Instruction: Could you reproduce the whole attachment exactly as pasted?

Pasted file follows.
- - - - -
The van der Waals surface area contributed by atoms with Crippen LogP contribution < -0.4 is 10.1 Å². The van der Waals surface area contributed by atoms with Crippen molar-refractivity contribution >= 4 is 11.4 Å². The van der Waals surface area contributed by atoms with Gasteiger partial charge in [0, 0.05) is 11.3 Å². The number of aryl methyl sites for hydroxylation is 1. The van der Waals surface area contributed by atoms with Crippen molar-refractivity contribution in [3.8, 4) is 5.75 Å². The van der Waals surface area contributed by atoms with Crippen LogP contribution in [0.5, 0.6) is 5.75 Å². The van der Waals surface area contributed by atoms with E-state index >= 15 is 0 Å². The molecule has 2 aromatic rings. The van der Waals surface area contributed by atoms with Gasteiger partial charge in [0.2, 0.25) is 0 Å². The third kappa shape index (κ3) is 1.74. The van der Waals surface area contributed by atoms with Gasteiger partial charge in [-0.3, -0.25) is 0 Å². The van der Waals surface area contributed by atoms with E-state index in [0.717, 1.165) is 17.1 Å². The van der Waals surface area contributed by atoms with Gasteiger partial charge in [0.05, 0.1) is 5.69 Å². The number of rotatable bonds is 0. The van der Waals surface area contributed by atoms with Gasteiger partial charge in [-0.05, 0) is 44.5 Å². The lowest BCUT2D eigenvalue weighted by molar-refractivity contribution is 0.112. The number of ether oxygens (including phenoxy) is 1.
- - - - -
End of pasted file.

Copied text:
The van der Waals surface area contributed by atoms with Crippen LogP contribution < -0.4 is 10.1 Å². The van der Waals surface area contributed by atoms with Crippen molar-refractivity contribution >= 4 is 11.4 Å². The van der Waals surface area contributed by atoms with Gasteiger partial charge in [0, 0.05) is 11.3 Å². The number of aryl methyl sites for hydroxylation is 1. The van der Waals surface area contributed by atoms with Crippen molar-refractivity contribution in [3.8, 4) is 5.75 Å². The van der Waals surface area contributed by atoms with Crippen LogP contribution in [0.5, 0.6) is 5.75 Å². The van der Waals surface area contributed by atoms with E-state index >= 15 is 0 Å². The molecule has 2 aromatic rings. The van der Waals surface area contributed by atoms with Gasteiger partial charge in [0.2, 0.25) is 0 Å². The third kappa shape index (κ3) is 1.74. The van der Waals surface area contributed by atoms with Gasteiger partial charge in [-0.3, -0.25) is 0 Å². The van der Waals surface area contributed by atoms with E-state index in [0.717, 1.165) is 17.1 Å². The van der Waals surface area contributed by atoms with Gasteiger partial charge in [0.05, 0.1) is 5.69 Å². The number of rotatable bonds is 0. The van der Waals surface area contributed by atoms with Gasteiger partial charge in [-0.05, 0) is 44.5 Å². The lowest BCUT2D eigenvalue weighted by molar-refractivity contribution is 0.112. The number of ether oxygens (including phenoxy) is 1.